I'd suggest you explain the insurance issues to your tenant. Let them know how much extra in insurance you'll need to pay if there is trampoline. (Even if your insurance covers it, you may need to up your limits). If the tenants are willing to pay the difference in insurance (without markup) then they can put in the trampoline.

therethere

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Re: Would you allow a small trampoline?
« Reply #12 on: November 18, 2020, 09:06:48 AM »
No one is saying a trampoline is a good idea. But as a renter, I'm still stuck on a landlord making up rules (in their interest) as they go along. Please tell me what clause in the lease you are using to enforce a trampoline ban? Because unless it is already written in, I don't see how you can make up the rules after the fact. If you're going the nuisance route, you will need to somehow explain that to the tenant.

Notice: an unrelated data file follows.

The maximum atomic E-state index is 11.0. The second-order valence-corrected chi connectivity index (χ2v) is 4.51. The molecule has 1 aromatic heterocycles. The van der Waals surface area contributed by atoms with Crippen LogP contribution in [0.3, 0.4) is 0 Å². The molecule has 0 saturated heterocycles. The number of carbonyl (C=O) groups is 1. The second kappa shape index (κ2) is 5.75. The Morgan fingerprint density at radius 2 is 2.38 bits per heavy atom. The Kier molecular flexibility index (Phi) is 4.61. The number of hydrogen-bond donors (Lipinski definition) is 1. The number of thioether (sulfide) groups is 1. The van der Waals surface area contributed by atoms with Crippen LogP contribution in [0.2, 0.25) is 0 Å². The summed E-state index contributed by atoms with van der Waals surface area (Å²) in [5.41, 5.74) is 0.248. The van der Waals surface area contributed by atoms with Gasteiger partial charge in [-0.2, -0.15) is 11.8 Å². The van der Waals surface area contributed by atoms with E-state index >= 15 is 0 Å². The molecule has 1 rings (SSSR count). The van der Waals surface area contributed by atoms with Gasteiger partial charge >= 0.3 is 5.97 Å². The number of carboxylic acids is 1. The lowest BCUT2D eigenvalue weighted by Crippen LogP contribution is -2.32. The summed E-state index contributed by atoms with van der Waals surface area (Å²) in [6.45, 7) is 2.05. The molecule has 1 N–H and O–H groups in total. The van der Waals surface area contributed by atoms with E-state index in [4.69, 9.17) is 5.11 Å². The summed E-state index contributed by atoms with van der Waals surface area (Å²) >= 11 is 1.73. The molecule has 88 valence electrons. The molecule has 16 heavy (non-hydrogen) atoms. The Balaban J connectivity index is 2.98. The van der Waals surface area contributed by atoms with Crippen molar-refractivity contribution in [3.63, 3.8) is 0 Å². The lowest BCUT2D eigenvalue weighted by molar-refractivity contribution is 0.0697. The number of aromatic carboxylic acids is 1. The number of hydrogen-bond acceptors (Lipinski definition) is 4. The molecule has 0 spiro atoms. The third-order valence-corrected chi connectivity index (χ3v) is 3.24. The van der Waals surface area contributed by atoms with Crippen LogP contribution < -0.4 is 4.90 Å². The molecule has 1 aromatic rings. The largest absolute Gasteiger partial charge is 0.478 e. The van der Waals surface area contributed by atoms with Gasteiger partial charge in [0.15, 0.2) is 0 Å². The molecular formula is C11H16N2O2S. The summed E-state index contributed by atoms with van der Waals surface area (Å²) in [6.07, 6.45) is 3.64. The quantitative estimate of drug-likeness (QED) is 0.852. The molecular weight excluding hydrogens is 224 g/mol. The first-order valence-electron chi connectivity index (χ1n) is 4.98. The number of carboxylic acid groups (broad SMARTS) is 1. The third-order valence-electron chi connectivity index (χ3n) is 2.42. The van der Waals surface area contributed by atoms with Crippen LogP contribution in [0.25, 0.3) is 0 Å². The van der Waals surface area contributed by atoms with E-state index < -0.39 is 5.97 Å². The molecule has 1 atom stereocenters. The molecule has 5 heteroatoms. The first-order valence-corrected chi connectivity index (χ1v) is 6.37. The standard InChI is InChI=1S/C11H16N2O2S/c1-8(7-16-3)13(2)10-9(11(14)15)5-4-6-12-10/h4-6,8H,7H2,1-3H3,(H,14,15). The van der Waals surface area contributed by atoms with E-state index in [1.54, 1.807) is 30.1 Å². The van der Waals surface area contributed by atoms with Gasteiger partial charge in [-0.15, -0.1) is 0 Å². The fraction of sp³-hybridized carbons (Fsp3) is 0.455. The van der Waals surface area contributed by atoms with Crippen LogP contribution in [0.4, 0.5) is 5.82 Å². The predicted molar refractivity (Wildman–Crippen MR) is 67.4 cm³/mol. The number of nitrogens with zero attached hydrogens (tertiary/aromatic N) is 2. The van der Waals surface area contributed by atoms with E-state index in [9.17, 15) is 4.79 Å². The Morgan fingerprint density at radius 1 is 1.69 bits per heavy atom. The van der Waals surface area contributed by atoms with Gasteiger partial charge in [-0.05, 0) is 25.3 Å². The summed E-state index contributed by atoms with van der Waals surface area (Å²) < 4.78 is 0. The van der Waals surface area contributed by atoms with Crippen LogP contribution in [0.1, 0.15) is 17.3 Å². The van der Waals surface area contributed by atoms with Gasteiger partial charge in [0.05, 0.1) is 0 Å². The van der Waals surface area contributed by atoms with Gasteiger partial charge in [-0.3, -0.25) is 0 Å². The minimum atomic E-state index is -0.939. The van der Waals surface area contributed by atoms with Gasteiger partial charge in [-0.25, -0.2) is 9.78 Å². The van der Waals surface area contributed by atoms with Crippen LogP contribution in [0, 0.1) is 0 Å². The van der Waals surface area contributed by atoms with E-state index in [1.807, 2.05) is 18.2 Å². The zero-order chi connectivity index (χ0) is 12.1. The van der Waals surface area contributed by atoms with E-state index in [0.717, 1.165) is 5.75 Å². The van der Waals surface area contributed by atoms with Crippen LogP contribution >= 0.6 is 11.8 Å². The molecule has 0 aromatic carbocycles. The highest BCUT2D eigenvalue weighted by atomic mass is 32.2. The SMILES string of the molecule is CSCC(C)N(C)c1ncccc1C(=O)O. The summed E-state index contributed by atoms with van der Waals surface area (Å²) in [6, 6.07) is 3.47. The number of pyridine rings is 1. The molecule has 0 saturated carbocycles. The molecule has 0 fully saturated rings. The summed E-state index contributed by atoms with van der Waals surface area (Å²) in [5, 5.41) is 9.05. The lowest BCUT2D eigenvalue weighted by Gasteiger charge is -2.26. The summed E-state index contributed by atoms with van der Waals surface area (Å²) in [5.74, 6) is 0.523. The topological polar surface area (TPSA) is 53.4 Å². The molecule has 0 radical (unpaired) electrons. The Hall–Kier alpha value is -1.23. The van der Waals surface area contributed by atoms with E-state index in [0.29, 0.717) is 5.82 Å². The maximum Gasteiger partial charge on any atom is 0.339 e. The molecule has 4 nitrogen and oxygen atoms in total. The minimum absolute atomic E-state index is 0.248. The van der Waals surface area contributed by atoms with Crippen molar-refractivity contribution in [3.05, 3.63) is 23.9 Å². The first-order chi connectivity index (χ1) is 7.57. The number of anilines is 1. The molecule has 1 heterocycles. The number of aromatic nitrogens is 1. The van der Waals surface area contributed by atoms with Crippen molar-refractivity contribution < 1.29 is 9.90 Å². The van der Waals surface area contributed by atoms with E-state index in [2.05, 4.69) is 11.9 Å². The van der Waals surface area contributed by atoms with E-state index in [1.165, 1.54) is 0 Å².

Do you require rental insurance? Can't you just require they maintain rental insurance that covers the trampoline? Then their lease is voided if they can't maintain the proper insurance.

Car Jack

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Re: Would you allow a small trampoline?
« Reply #13 on: November 18, 2020, 01:13:15 PM »
Wait for your insurance company's response.  If they say it will increase your rental home insurance $10 a month and your umbrella $30 a month, pass that on to the tenant and require a lease re-write to specifically include the trampoline along with a $40 per month increase to cover your insurance cost and require that their rental insurance specifically cover the trampoline. 

I just put in place holder numbers.  If it's only $1 a month more, then just let it go.  If it's $100 a month or "we don't insure trampolines, you'll be cancelled", then pass that info along with a "no".


PDXTabs

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Re: Would you allow a small trampoline?
« Reply #14 on: November 18, 2020, 01:43:44 PM »
Out of curiosity, can you stop them? That is, do you happen to have language in your lease forbidding trampolines?

thorbjorn88